Using the Job Log Viewer for Performance
Before we begin, you should be aware of a few things that will impact the use of the Job Log viewer. First, if you have enabled Extended Dynamic in your ODBC data source, the AS/400 will package any new queries. If a query is packaged, no optimization messages are shown in the AS/400 job log. Therefore, it is recommended that you set up a data source that does not use packaging so that your queries are optimized each time they are changed. In this manner, you will be able to review optimization messages. I always have several data sources pointing to my target AS/400’s, one optimized for using packages that I use for producing reports and one with extended dynamic disabled that I use when doing performance verification.
Steps for verifying performance information
Log into SQLThing with a data source that is not using Extended Dynamic and open a file of statements or create an instance of a blank editor window. Next, press the Eye icon, (this toggles Debug Mode on your AS/400 using the STRDBG command and causes optimization messages to be written to the AS/400 job log). When the eye icon is depresses, STRDBG is ON with the option UPDPROD, (update production files), set to *YES. When the icon is not depressed, STRDBG is toggled off.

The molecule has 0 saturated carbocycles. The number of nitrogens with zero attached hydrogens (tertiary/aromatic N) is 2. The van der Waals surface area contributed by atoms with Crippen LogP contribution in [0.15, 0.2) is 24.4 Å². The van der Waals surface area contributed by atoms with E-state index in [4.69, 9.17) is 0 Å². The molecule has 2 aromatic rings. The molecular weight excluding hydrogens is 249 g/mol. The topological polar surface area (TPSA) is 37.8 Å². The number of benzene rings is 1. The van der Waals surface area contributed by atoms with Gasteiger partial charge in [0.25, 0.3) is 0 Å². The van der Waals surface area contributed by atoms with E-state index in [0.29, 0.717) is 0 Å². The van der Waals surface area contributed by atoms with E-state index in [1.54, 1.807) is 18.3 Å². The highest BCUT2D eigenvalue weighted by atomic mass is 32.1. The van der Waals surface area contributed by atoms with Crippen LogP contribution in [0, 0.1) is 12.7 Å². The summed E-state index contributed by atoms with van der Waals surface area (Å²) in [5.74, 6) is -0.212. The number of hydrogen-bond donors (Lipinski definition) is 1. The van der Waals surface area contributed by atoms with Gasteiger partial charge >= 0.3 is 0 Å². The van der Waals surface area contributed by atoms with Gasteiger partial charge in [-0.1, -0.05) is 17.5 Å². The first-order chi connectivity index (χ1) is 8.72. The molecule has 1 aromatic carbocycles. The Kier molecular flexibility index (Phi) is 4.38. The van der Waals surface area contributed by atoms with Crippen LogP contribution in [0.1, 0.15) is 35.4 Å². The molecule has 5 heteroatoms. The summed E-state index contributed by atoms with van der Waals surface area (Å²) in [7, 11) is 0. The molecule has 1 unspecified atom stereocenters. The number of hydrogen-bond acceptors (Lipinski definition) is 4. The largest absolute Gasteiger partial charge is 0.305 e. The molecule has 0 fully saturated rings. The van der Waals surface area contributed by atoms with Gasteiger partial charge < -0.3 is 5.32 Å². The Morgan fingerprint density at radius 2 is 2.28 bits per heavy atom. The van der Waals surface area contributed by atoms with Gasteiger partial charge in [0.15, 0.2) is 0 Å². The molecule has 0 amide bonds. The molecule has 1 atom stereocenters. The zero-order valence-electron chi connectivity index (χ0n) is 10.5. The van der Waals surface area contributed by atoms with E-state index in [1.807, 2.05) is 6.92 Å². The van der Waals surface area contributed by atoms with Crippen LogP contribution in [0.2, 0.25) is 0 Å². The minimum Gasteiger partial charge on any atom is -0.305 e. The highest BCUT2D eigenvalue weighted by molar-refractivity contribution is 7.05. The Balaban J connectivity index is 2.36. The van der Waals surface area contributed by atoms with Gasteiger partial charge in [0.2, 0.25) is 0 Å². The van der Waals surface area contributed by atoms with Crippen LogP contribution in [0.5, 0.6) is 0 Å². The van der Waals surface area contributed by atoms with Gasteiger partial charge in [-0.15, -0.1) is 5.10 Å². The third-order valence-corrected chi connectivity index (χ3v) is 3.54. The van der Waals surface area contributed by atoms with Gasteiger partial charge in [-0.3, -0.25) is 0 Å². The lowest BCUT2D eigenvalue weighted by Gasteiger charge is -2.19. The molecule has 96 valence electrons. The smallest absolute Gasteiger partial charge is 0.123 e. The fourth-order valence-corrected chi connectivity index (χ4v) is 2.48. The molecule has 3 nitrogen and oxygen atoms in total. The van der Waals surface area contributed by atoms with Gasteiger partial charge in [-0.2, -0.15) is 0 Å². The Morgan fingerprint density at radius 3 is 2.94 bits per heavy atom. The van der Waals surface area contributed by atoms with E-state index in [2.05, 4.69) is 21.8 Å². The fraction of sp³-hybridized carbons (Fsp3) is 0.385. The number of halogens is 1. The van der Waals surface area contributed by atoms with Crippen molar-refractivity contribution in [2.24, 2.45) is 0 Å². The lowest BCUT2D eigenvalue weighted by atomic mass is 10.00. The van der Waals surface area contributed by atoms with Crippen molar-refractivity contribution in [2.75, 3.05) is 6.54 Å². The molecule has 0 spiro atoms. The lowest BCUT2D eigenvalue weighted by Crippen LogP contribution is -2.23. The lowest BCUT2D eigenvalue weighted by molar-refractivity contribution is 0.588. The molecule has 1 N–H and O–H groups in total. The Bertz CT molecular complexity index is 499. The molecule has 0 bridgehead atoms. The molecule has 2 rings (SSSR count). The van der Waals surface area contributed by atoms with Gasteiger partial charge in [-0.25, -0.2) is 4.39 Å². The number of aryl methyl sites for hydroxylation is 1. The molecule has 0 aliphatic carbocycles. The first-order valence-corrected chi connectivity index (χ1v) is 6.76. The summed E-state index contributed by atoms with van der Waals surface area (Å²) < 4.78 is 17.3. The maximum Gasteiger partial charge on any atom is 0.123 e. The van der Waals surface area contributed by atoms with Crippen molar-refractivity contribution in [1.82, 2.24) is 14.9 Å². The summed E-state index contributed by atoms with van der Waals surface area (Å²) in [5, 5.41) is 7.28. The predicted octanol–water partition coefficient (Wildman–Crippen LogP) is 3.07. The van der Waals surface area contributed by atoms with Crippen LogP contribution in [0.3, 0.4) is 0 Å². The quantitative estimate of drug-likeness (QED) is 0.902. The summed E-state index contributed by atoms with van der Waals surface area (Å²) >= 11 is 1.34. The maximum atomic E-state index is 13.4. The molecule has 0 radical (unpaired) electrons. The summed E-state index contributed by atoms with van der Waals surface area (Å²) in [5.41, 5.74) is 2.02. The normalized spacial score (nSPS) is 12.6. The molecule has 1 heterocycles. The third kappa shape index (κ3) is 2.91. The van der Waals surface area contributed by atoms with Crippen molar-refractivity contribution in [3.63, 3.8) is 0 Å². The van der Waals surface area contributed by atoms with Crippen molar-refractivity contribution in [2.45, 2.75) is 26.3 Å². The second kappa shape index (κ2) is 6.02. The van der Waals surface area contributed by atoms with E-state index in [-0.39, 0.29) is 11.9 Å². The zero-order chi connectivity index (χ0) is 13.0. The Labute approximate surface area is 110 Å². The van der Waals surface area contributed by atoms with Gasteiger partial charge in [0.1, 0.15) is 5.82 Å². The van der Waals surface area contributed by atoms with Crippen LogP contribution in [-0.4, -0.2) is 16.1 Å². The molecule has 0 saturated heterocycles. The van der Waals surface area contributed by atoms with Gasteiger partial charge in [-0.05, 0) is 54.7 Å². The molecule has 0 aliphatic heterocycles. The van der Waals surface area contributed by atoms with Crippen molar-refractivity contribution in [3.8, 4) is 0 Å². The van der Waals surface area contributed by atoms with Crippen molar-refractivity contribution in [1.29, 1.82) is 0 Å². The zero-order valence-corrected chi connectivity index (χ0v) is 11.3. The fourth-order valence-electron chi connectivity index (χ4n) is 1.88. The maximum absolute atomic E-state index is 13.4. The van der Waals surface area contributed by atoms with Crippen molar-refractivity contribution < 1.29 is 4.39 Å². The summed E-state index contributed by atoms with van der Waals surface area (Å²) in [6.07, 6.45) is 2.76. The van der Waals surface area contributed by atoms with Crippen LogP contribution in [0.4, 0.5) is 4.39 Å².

Now, press the Book with CD icon, (this turns on the Job Log viewer), or select the Environment Menu and then click the Job Log Viewer menu option. This will make you SQLThing environment similar to the screen shown in Figure 3‑13 . Arrange the editor windows and job log window for comfortable viewing and begin entering your statement into the editor window. Once the statement is entered, press the Execute icon to cause the statement to run. Any messages added to the AS/400 job log will be displayed in the Job Log window.
If you want more details about a job log message, double click on the message or select it and press the Message Details tab. This will cause SQLThing to get all of the details of the message from the AS/400 and return them to your PC. The next screen shot shows the details of a message.
SQL performance is an iterative process. If you pay attention to performance issues at the beginning of a project, the end result will be a more scalable and robust project. For more information on query optimization and performance verification, see www.sqlthing.com or Howard F. Arner, Jr’s book iSeries and AS/400 SQL at Work.